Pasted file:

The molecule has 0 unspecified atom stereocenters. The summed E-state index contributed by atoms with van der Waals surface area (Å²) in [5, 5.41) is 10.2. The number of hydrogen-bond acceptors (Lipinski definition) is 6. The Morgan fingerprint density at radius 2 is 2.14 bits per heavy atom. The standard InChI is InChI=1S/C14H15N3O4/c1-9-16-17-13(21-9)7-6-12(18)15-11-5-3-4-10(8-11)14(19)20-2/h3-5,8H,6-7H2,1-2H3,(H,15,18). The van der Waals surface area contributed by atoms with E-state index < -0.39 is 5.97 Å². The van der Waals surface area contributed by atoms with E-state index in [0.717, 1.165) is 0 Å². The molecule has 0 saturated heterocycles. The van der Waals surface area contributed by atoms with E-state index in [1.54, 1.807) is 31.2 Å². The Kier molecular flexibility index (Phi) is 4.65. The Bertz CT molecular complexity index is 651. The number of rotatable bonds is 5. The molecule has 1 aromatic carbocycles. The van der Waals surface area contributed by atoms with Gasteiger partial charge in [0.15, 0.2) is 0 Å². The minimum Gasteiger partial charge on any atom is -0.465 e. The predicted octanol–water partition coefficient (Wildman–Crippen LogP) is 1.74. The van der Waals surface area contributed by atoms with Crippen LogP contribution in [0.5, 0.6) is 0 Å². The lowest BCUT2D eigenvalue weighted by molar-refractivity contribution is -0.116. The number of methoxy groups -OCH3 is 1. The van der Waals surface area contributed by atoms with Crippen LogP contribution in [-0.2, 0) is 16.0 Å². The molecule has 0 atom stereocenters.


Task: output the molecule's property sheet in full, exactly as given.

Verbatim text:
The molecule has 0 unspecified atom stereocenters. The summed E-state index contributed by atoms with van der Waals surface area (Å²) in [5, 5.41) is 10.2. The number of hydrogen-bond acceptors (Lipinski definition) is 6. The Morgan fingerprint density at radius 2 is 2.14 bits per heavy atom. The standard InChI is InChI=1S/C14H15N3O4/c1-9-16-17-13(21-9)7-6-12(18)15-11-5-3-4-10(8-11)14(19)20-2/h3-5,8H,6-7H2,1-2H3,(H,15,18). The van der Waals surface area contributed by atoms with E-state index < -0.39 is 5.97 Å². The van der Waals surface area contributed by atoms with E-state index in [0.717, 1.165) is 0 Å². The molecule has 0 saturated heterocycles. The van der Waals surface area contributed by atoms with E-state index in [1.54, 1.807) is 31.2 Å². The Kier molecular flexibility index (Phi) is 4.65. The Bertz CT molecular complexity index is 651. The number of rotatable bonds is 5. The molecule has 1 aromatic carbocycles. The van der Waals surface area contributed by atoms with Gasteiger partial charge in [0.15, 0.2) is 0 Å². The minimum Gasteiger partial charge on any atom is -0.465 e. The predicted octanol–water partition coefficient (Wildman–Crippen LogP) is 1.74. The van der Waals surface area contributed by atoms with Crippen LogP contribution in [0.5, 0.6) is 0 Å². The lowest BCUT2D eigenvalue weighted by molar-refractivity contribution is -0.116. The number of methoxy groups -OCH3 is 1. The van der Waals surface area contributed by atoms with Crippen LogP contribution in [-0.2, 0) is 16.0 Å². The molecule has 0 atom stereocenters.